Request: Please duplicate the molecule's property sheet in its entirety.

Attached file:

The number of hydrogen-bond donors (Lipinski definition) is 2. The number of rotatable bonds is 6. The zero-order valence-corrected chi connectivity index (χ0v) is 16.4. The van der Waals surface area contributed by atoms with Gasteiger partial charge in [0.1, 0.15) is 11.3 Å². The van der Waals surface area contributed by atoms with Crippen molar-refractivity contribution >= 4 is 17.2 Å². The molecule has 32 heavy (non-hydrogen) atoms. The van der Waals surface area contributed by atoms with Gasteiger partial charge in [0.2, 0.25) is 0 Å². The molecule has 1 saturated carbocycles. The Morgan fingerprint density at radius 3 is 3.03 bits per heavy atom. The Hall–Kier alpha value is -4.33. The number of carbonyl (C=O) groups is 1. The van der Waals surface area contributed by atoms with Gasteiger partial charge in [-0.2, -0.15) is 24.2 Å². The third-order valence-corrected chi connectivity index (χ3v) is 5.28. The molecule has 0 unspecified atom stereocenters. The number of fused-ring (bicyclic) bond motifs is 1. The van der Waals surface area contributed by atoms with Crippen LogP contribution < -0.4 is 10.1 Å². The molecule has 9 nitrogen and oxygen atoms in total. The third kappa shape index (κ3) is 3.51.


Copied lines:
The number of hydrogen-bond donors (Lipinski definition) is 2. The number of rotatable bonds is 6. The zero-order valence-corrected chi connectivity index (χ0v) is 16.4. The van der Waals surface area contributed by atoms with Gasteiger partial charge in [0.1, 0.15) is 11.3 Å². The van der Waals surface area contributed by atoms with Crippen molar-refractivity contribution >= 4 is 17.2 Å². The molecule has 32 heavy (non-hydrogen) atoms. The van der Waals surface area contributed by atoms with Gasteiger partial charge in [0.2, 0.25) is 0 Å². The molecule has 1 saturated carbocycles. The Morgan fingerprint density at radius 3 is 3.03 bits per heavy atom. The Hall–Kier alpha value is -4.33. The number of carbonyl (C=O) groups is 1. The van der Waals surface area contributed by atoms with Gasteiger partial charge in [-0.2, -0.15) is 24.2 Å². The third-order valence-corrected chi connectivity index (χ3v) is 5.28. The molecule has 0 unspecified atom stereocenters. The number of fused-ring (bicyclic) bond motifs is 1. The van der Waals surface area contributed by atoms with Crippen LogP contribution < -0.4 is 10.1 Å². The molecule has 9 nitrogen and oxygen atoms in total. The third kappa shape index (κ3) is 3.51.